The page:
It was the golden age of eBay. Optimistic bidders went online to the world's largest flea market in droves, ready to spend cash on everything from garden gnomes to Mercedes convertibles. Among them were art collectors willing to spend big money on unseen paintings, hoping to buy valuable pieces of art at below-market prices. EBay also attracted the occasional con artist unable to resist the temptation of abusing a system that prided itself on being "based on trust." Kenneth Walton -- once a lawyer bound by the ethics of his profession to uphold the law -- was seduced by just such a con artist and, eventually, became one himself.
Ripped from the headlines of the New York Times, the first newspaper to break the story, Fake describes Walton's innocent beginnings as an online art-trading hobbyist and details the downward spiral of greed that ultimately led to his federal felony conviction. What started out as a satisfying exercise in reselling thrift store paintings for a profit in order to pay back student loans and mounting credit card debt soon became a fierce addiction to the subtle deception of luring unsuspecting bidders into overpaying for paintings of questionable origins.
In a landscape peopled with colorful eccentrics hoping to score museum-quality paintings at bargain prices, Walton entered into a partnership with Ken Fetterman, an unslick (yet somehow very effective) con man. Over the course of eighteen months they managed to take in hundreds of thousands of dollars by selling forged paintings and bidding on their own auctions to drive up the prices. When their deception was discovered and made international headlines, Walton found himself stalked by reporters and federal agents while Fetterman went on the lam, sparking a nationwide FBI manhunt. His elaborate game of cat and mouse lasted nearly three years, until the feds caught up with him after a routine traffic violation and brought him to justice.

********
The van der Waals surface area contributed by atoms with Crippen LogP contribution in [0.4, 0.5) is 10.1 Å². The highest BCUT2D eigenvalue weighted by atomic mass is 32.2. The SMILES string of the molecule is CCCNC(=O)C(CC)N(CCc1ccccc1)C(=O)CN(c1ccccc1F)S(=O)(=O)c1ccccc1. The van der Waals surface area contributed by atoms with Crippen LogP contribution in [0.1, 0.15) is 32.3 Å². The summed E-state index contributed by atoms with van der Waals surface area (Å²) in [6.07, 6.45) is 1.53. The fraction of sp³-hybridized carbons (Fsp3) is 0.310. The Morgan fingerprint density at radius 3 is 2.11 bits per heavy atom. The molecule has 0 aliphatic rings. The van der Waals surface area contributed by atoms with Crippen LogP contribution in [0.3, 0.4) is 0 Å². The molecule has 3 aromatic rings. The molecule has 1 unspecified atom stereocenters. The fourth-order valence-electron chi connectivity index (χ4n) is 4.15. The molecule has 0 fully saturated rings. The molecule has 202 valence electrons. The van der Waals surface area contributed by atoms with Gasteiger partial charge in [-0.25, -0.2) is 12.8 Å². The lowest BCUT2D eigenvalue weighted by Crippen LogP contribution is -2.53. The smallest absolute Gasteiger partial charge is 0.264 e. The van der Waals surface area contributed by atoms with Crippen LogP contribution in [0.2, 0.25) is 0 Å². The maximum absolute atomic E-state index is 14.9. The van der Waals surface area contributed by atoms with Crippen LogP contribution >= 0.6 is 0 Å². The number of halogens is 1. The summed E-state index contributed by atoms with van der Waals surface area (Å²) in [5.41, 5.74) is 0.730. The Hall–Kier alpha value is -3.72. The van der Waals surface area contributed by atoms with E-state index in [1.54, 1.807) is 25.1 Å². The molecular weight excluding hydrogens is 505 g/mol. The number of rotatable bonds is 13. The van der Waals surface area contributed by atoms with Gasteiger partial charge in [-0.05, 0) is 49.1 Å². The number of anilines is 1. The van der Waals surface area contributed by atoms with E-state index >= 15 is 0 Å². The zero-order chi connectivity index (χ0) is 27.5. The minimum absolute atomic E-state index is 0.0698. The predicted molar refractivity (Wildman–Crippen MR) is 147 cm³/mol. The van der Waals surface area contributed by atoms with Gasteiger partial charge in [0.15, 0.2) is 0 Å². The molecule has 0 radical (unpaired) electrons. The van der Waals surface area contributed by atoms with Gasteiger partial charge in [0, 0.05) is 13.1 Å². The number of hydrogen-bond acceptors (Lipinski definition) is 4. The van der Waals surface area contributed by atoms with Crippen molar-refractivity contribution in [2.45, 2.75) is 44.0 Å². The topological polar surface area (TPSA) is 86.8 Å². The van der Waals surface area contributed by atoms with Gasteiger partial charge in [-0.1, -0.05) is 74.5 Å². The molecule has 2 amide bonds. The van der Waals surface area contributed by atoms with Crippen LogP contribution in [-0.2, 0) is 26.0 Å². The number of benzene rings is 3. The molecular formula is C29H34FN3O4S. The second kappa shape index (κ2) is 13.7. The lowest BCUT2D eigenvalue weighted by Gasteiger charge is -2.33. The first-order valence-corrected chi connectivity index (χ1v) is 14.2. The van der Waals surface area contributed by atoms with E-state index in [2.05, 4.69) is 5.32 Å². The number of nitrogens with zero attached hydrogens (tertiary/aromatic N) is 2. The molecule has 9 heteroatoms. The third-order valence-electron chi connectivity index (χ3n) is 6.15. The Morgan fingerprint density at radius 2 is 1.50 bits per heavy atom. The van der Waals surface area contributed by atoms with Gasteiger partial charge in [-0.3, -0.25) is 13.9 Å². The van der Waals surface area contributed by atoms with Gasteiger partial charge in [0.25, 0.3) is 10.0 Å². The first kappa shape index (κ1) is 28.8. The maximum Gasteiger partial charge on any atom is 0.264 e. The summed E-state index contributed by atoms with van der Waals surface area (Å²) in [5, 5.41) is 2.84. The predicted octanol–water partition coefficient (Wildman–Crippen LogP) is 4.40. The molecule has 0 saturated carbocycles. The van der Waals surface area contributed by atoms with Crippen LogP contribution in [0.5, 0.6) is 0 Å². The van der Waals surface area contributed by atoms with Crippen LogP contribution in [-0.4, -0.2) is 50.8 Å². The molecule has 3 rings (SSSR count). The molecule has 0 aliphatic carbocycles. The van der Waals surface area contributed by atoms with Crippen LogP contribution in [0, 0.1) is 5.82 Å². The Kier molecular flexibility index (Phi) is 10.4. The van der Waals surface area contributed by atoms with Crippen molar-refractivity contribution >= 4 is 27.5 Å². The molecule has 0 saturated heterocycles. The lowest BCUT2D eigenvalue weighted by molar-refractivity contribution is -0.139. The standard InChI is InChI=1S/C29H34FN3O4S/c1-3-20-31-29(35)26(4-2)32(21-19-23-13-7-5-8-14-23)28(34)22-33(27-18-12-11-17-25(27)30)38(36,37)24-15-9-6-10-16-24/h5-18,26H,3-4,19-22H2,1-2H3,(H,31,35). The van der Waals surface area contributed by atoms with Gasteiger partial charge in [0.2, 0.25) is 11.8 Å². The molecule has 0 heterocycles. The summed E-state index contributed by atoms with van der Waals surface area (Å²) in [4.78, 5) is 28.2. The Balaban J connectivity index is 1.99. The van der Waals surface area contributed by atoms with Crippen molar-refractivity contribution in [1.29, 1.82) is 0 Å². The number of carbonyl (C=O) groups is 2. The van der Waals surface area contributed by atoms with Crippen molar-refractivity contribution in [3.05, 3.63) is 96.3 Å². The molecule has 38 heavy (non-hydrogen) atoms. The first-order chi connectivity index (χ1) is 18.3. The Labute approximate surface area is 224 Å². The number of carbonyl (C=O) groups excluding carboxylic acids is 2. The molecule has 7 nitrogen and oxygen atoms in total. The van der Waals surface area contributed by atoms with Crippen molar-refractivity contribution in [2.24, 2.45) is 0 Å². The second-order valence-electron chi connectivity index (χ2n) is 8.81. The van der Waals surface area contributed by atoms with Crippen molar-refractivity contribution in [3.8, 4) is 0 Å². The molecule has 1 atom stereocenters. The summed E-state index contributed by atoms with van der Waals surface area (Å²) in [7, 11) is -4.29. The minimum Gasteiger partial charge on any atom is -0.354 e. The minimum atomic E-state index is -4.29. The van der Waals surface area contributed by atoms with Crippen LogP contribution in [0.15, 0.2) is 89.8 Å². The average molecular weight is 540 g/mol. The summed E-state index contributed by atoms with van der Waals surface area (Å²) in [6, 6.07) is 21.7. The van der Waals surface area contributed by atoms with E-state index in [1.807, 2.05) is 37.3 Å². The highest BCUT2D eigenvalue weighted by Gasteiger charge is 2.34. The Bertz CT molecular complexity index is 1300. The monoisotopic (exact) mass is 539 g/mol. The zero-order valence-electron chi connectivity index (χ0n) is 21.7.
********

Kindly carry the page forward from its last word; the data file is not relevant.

In this sensational story of the seductive power of greed, Kenneth Walton breaks his silence for the first time and, in his own words, details the international scandal that forever changed the way eBay does business.
Kenneth Walton was a lawyer when he began selling art on eBay in 1999. Over time his online sales tactics grew increasingly fraudulent, culminating in the $135,805 sale of a forged Richard Diebenkorn painting in May 2000. The story of this infamous auction, first broken by an investigative report published in the New York Times, ultimately resulted in his prosecution by the federal government for placing shill bids. He was sentenced in June 2004, is no longer a lawyer, and lives in Northern California. This is his first book. You can visit his website at www.kennethwalton.com.
"Fake is the real deal -- a vivid and illuminating sprint through the murky waters of online auctions, greed, and the makings of a con. Kenneth Walton's story is rapid-fire read for all, and a compelling primer for anyone thinking of buying or selling something valuable over the Internet."
-- Franz Wisner, New York Times bestselling author of Honeymoon with My Brother